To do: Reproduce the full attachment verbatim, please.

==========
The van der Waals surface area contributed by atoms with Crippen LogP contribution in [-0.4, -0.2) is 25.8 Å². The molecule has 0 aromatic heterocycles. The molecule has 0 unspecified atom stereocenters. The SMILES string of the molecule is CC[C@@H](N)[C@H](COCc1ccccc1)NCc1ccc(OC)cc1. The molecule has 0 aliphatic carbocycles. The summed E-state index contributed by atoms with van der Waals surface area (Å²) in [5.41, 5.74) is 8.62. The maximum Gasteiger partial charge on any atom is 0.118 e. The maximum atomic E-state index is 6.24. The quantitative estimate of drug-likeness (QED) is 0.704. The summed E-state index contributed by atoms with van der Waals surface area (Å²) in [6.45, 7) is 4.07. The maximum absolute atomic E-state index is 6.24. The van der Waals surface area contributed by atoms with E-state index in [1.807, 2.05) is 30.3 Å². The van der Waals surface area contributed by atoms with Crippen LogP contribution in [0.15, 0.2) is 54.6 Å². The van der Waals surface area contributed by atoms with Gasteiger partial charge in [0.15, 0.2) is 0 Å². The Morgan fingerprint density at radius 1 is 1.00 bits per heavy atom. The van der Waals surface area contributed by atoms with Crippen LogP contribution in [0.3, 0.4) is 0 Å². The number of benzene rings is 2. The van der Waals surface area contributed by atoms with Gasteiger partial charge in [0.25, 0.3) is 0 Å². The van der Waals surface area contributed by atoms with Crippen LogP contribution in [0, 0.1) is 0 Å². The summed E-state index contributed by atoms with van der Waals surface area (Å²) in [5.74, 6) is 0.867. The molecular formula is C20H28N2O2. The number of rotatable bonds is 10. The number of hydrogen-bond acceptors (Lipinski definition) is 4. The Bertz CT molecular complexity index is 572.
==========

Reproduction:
The van der Waals surface area contributed by atoms with Crippen LogP contribution in [-0.4, -0.2) is 25.8 Å². The molecule has 0 aromatic heterocycles. The molecule has 0 unspecified atom stereocenters. The SMILES string of the molecule is CC[C@@H](N)[C@H](COCc1ccccc1)NCc1ccc(OC)cc1. The molecule has 0 aliphatic carbocycles. The summed E-state index contributed by atoms with van der Waals surface area (Å²) in [5.41, 5.74) is 8.62. The maximum Gasteiger partial charge on any atom is 0.118 e. The maximum atomic E-state index is 6.24. The quantitative estimate of drug-likeness (QED) is 0.704. The summed E-state index contributed by atoms with van der Waals surface area (Å²) in [6.45, 7) is 4.07. The maximum absolute atomic E-state index is 6.24. The van der Waals surface area contributed by atoms with E-state index in [1.807, 2.05) is 30.3 Å². The van der Waals surface area contributed by atoms with Crippen LogP contribution in [0.15, 0.2) is 54.6 Å². The van der Waals surface area contributed by atoms with Gasteiger partial charge in [0.15, 0.2) is 0 Å². The Morgan fingerprint density at radius 1 is 1.00 bits per heavy atom. The van der Waals surface area contributed by atoms with Crippen LogP contribution in [0.3, 0.4) is 0 Å². The number of benzene rings is 2. The van der Waals surface area contributed by atoms with Gasteiger partial charge in [0.25, 0.3) is 0 Å². The van der Waals surface area contributed by atoms with Crippen LogP contribution in [0, 0.1) is 0 Å². The summed E-state index contributed by atoms with van der Waals surface area (Å²) in [5.74, 6) is 0.867. The molecular formula is C20H28N2O2. The number of rotatable bonds is 10. The number of hydrogen-bond acceptors (Lipinski definition) is 4. The Bertz CT molecular complexity index is 572.